China. There are few countries I find as intriguing as them. There are also few countries whose governments I loathe nearly as much as theirs.
As we’ve seen over and over, China is still a totalitarian nation that just looks like a free market bastion. Worse, while they tend to pretend they’re superior over things like so-called gun violence, they’re not immune to it, as we saw last week.
Over at CNN, they made note of that shooting. They also decided to compared and contrast the US and China when it comes to guns.
Last week, a 47-year-old man stormed into a law firm in China’s Wuhan city and shot dead a lawyer who he had “some disputes with,” according to Chinese state media. He then stuffed his gun, just under 20 inches (50 centimeters) long, into a tennis racket bag and left.
The fatal shooting shocked many in China, which has some of the world’s strictest gun control laws — so much so, that some people thought initial reports were about yet another American shooting.
“When my friend told me about the shooting, I thought it was the United States,” one person wrote on the Chinese social media platform Weibo. Another user wrote, “Using a gun to kill people in China? Am I watching an American movie?”
That disbelief widely reflects how rare gun crime is in China — in contrast to it being a daily reality in the US.
Meanwhile, the US reports hundreds of mass shootings with four or more victims every year, with more than 475 such incidents recorded so far in 2021 — not to mention many more gun deaths like suicides. Though there have been growing calls for gun control across the country, violent crime in general is on the rise — major cities saw a 33% increase in homicides last year, in a crime surge that has continued this year.
No, there haven’t been that many mass shootings. Those numbers come from the Gun Violence Archive, which uses an extremely broad definition of “mass shooting” in order to inflate the numbers to terrifying proportions. It counts any incident where three or more people are shot, not killed, and it doesn’t differentiate between shootings that come out of the blue or those associated with other criminal activity.
What Gun Violence Archive banks on is that people will see the number, then think of shootings like Parkland or Las Vegas, then get really, really scared and demand gun control.
The actual number of what people think of as “mass shootings” aren’t even close to what CNN claims.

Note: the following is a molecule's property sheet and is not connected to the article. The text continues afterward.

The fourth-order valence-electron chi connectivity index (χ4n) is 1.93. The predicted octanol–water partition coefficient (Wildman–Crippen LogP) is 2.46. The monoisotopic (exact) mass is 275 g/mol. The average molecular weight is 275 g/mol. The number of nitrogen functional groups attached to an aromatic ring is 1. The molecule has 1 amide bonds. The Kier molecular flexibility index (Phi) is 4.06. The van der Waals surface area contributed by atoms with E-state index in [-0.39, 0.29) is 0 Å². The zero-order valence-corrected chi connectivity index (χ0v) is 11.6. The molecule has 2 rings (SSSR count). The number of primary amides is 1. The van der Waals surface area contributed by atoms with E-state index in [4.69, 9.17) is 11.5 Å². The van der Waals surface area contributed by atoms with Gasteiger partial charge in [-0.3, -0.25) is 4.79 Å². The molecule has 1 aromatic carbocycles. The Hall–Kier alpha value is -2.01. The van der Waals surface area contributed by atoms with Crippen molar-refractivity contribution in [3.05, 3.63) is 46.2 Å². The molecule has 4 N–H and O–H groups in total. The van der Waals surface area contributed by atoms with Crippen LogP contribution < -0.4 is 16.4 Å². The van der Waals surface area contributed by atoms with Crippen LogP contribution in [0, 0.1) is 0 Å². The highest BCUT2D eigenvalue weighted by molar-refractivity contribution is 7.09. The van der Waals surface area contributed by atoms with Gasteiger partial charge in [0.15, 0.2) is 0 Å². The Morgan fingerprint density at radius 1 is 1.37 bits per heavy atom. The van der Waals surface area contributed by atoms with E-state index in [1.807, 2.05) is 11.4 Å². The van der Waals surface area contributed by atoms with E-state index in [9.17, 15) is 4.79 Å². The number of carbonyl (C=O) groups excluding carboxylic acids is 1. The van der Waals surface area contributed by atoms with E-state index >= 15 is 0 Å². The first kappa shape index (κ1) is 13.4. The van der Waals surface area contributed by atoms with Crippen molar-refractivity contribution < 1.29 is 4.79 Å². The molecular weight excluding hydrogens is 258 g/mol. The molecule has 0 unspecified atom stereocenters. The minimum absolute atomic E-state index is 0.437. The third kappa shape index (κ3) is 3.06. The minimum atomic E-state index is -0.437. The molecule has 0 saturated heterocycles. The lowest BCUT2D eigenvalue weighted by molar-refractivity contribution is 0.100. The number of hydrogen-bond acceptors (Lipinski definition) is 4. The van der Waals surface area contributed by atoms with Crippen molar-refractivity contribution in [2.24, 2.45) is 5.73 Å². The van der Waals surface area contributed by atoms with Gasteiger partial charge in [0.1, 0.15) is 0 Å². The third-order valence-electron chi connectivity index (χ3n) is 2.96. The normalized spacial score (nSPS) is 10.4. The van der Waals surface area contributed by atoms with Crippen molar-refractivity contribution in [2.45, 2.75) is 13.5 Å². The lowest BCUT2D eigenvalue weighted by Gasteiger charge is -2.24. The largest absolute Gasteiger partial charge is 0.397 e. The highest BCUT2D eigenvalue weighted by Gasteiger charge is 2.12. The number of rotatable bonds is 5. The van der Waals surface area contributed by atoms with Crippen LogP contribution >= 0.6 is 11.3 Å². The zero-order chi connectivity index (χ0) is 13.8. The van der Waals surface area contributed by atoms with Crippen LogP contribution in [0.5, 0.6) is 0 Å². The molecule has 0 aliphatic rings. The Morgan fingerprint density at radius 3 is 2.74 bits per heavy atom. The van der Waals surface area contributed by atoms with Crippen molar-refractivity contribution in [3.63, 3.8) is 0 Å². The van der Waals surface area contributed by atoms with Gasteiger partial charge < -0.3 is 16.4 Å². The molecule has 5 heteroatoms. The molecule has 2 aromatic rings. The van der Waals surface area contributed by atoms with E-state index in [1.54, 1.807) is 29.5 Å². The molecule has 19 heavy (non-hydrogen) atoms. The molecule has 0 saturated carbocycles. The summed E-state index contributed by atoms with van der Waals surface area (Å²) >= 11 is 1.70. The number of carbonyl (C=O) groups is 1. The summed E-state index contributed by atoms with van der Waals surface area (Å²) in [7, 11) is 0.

Anyway, moving on…
China frequently draws this comparison, using America’s crime rate to accuse the country of hypocrisy and ineffective governance, while downplaying its own rare incidents. For instance, the police statement on the Wuhan shooting avoided any mention of the gun, only saying the attacker had “wounded” an employee.
State-run media outlets, meanwhile, have published dozens of articles about shootings in the US in the past few months alone. In 2019, nationalist tabloid Global Times touted China’s effective gun control as “a lesson for (the) US.” More recently, a Xinhua editorial in June called the US a “double-dealer” for criticizing other countries on human rights grounds while failing to tackle its own “raging gun crimes.”
The two countries’ opposite approaches are especially striking given both nations were born from armed insurrection — the US winning its independence in the Revolutionary War in 1783, and the Chinese Communist Party establishing the People’s Republic of China in 1949 after a lengthy rebellion against the Nationalist government.
But their attitudes diverged from there, with the US enshrining the right to bear arms in the Constitution, arguing that this right, and a “well regulated militia,” were “necessary to the security of a free state.”
But it’s not just the two nations’ stances on guns that sit on polar ends of a spectrum.
For example, the United States isn’t currently herding an entire ethnic population into concentration camps and forcefully sterilizing the women of that ethnic group.
The United States isn’t harvesting organs out of politically unpopular groups.
Nor do we try to control information the way China does. Above where CNN mentioned Weibo? That’s a version of Twitter that’s permitted for Chinese people Twitter is locked out for most Chinese folks. That’s because China wants complete control over the flow of information. Forget freedom of the press. It’s not a thing in the PRC.
Those are only a small fraction of the differences on which the United States and China stand on polar opposites, and you know why? Guns.
Don’t try to tell me that the government would never do any of these things. Our government has done plenty of shady stuff when they thought they could get away with it. They’d do worse if they could. I mean, President Joe Biden wants to monitor any bank account with more than $600 in it, for crying out loud. Don’t tell me no one in government would love to have that degree of control.
Oh, they’d say they’d use it for good, but I’m pretty sure the Chinese government tells themselves the same thing.
Yet no one makes a move. No one really tries to do this kind of thing. Why? Because we have the Second Amendment. We have the right to keep and bear arms and China doesn’t. We have an armed society. While that degree of freedom may have some associated mess, I’d much rather have the problems associated with too much liberty than not enough.
CNN left that out of their story, unsurprisingly.